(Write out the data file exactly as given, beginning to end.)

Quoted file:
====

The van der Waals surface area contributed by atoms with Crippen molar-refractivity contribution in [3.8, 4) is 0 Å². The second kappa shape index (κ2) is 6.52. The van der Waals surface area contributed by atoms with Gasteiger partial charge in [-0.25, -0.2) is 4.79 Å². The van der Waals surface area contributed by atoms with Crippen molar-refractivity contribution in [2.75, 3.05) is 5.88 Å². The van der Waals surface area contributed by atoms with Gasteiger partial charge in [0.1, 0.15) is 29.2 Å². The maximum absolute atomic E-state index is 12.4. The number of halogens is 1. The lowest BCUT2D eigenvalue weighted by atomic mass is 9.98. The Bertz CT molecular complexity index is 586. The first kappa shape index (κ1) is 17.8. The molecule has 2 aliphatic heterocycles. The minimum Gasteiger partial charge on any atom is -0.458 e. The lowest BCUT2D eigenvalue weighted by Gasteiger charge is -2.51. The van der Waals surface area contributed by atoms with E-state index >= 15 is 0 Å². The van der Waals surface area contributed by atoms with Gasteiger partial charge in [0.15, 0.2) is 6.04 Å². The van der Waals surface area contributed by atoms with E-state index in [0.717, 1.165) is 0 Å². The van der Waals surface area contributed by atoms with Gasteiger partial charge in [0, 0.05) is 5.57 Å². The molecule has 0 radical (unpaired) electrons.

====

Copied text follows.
The van der Waals surface area contributed by atoms with Crippen molar-refractivity contribution in [3.8, 4) is 0 Å². The second kappa shape index (κ2) is 6.52. The van der Waals surface area contributed by atoms with Gasteiger partial charge in [-0.25, -0.2) is 4.79 Å². The van der Waals surface area contributed by atoms with Crippen molar-refractivity contribution in [2.75, 3.05) is 5.88 Å². The van der Waals surface area contributed by atoms with Gasteiger partial charge in [0.1, 0.15) is 29.2 Å². The maximum absolute atomic E-state index is 12.4. The number of halogens is 1. The lowest BCUT2D eigenvalue weighted by atomic mass is 9.98. The Bertz CT molecular complexity index is 586. The first kappa shape index (κ1) is 17.8. The molecule has 2 aliphatic heterocycles. The minimum Gasteiger partial charge on any atom is -0.458 e. The lowest BCUT2D eigenvalue weighted by Gasteiger charge is -2.51. The van der Waals surface area contributed by atoms with E-state index >= 15 is 0 Å². The van der Waals surface area contributed by atoms with Gasteiger partial charge in [0.15, 0.2) is 6.04 Å². The van der Waals surface area contributed by atoms with E-state index in [0.717, 1.165) is 0 Å². The van der Waals surface area contributed by atoms with Gasteiger partial charge in [0, 0.05) is 5.57 Å². The molecule has 0 radical (unpaired) electrons.